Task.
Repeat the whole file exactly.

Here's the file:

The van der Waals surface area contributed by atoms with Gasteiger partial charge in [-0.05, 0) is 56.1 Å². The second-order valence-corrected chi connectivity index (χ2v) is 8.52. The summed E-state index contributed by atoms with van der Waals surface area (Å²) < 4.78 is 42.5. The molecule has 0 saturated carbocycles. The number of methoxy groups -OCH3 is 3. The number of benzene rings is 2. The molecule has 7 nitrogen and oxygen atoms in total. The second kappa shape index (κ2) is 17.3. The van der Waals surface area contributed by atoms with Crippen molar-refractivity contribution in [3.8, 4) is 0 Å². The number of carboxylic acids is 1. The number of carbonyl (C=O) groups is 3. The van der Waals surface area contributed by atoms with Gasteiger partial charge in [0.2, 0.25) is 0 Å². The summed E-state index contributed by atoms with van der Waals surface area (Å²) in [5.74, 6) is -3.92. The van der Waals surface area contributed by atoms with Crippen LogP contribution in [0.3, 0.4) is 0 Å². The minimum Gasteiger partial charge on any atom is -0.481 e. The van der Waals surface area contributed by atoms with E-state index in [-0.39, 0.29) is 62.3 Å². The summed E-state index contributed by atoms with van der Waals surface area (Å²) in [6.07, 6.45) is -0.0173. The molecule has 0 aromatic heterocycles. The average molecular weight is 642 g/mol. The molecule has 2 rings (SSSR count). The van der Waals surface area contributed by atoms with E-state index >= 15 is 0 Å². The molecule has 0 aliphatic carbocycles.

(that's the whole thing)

The van der Waals surface area contributed by atoms with Gasteiger partial charge in [-0.05, 0) is 56.1 Å². The second-order valence-corrected chi connectivity index (χ2v) is 8.52. The summed E-state index contributed by atoms with van der Waals surface area (Å²) < 4.78 is 42.5. The molecule has 0 saturated carbocycles. The number of methoxy groups -OCH3 is 3. The number of benzene rings is 2. The molecule has 7 nitrogen and oxygen atoms in total. The second kappa shape index (κ2) is 17.3. The van der Waals surface area contributed by atoms with Crippen molar-refractivity contribution in [3.8, 4) is 0 Å². The number of carboxylic acids is 1. The number of carbonyl (C=O) groups is 3. The van der Waals surface area contributed by atoms with Gasteiger partial charge in [0.2, 0.25) is 0 Å². The summed E-state index contributed by atoms with van der Waals surface area (Å²) in [5.74, 6) is -3.92. The van der Waals surface area contributed by atoms with Crippen LogP contribution in [0.3, 0.4) is 0 Å². The minimum Gasteiger partial charge on any atom is -0.481 e. The van der Waals surface area contributed by atoms with E-state index in [-0.39, 0.29) is 62.3 Å². The summed E-state index contributed by atoms with van der Waals surface area (Å²) in [6.07, 6.45) is -0.0173. The molecule has 0 aromatic heterocycles. The average molecular weight is 642 g/mol. The molecule has 2 rings (SSSR count). The van der Waals surface area contributed by atoms with E-state index >= 15 is 0 Å². The molecule has 0 aliphatic carbocycles.